The Research Perspective

In October 2001, a conference of experts from around the country was convened by the departments of Defense, Justice, Health and Human Services, and Veterans Affairs, and the American Red Cross. The conference yielded a comprehensive report released in September 2002, Mental Health and Mass Violence (see the Observer, Vol. XXVII, No. 2, p 24). Several other forums (for example, one co-sponsored by the Pacific Graduate School for Psychology and the American Red Cross in October 2002) have also attempted to evaluate what we know and what we need to know about this problem.

In general, there is agreement (although not universal) that some assistance can be helpful, especially if it is provided on a voluntary basis by well-trained people who respect the normality of most people’s reactions and who can diagnose when reactions are out of the ordinary. However, there remain some very important questions subject to research. These include:

  • Who are those most likely to experience significant effects, and how do we best screen and triage?
  • What kinds of interventions and assistance work best at what stages following a traumatic event?
  • Are there important things practitioners should not do, and are there times when it is best not to intervene?
  • On what basis should we screen and select those who will be involved in providing assistance?
  • What kinds and levels of training do these practitioners need?
  • While some excellent research on these and other questions has been done, much remains to be answered.

An Ounce of Prevention

There has been a quite appropriate focus on providing mental health assistance after a disaster. Equally important for both practitioners and researchers is the question: What can be done to help people prepare for the unexpected and ameliorate potential after-effects? Major initiatives are underway to provide families with preparedness information and to build disaster preparedness into school curricula. A great deal of debate is occurring about what kind of information and preparation is valuable; whether there is such a thing as too much preparedness; and how communities and neighborhoods should prepare.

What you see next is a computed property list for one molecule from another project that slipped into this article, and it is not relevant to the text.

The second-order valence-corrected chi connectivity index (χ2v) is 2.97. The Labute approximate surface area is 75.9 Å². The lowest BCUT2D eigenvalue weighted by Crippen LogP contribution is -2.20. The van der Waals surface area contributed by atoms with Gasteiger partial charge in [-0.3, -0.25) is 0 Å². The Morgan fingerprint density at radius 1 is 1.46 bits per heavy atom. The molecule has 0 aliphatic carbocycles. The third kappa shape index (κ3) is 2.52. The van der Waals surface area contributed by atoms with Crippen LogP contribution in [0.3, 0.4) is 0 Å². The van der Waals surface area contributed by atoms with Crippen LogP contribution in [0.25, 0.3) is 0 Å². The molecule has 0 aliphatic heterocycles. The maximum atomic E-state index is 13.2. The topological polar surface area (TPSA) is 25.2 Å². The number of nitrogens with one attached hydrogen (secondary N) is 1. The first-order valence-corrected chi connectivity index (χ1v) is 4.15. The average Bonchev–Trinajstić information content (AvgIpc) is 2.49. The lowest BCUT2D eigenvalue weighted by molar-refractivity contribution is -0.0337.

When first initiated, mental health-related efforts often met with skepticism in the emergency response community. Sometimes there was a desire to “tough it out” as well as a desire to “keep it in the family.” This close-knit pulling together proves to be a true asset that can facilitate recovery. At the same time, it is very clear that the emotional impact of traumatic events–for both those directly impacted and those seeking to help–can be profound, even if it is temporary. Planning to have disaster mental health experts involved in recovery efforts will, in fact, make a difference.

John Clizbe, American Red Cross (retired), Arlington, Virginia

Mental Health and Mass Violence: Evidence-Based Early Intervention for Victims/Survivors of Mass Violence. A Workshop to Reach Consensus on Best Practices (2002. 123 pp.) is available from the National Institute of Mental Health (NIMH), Office of Communications and Public Liaison, 6001 Executive Boulevard, Room 8184, Bethesda, MD 20892; (301) 443-4513.

To locate your local Red Cross Chapter, visit http://www.redcross.org.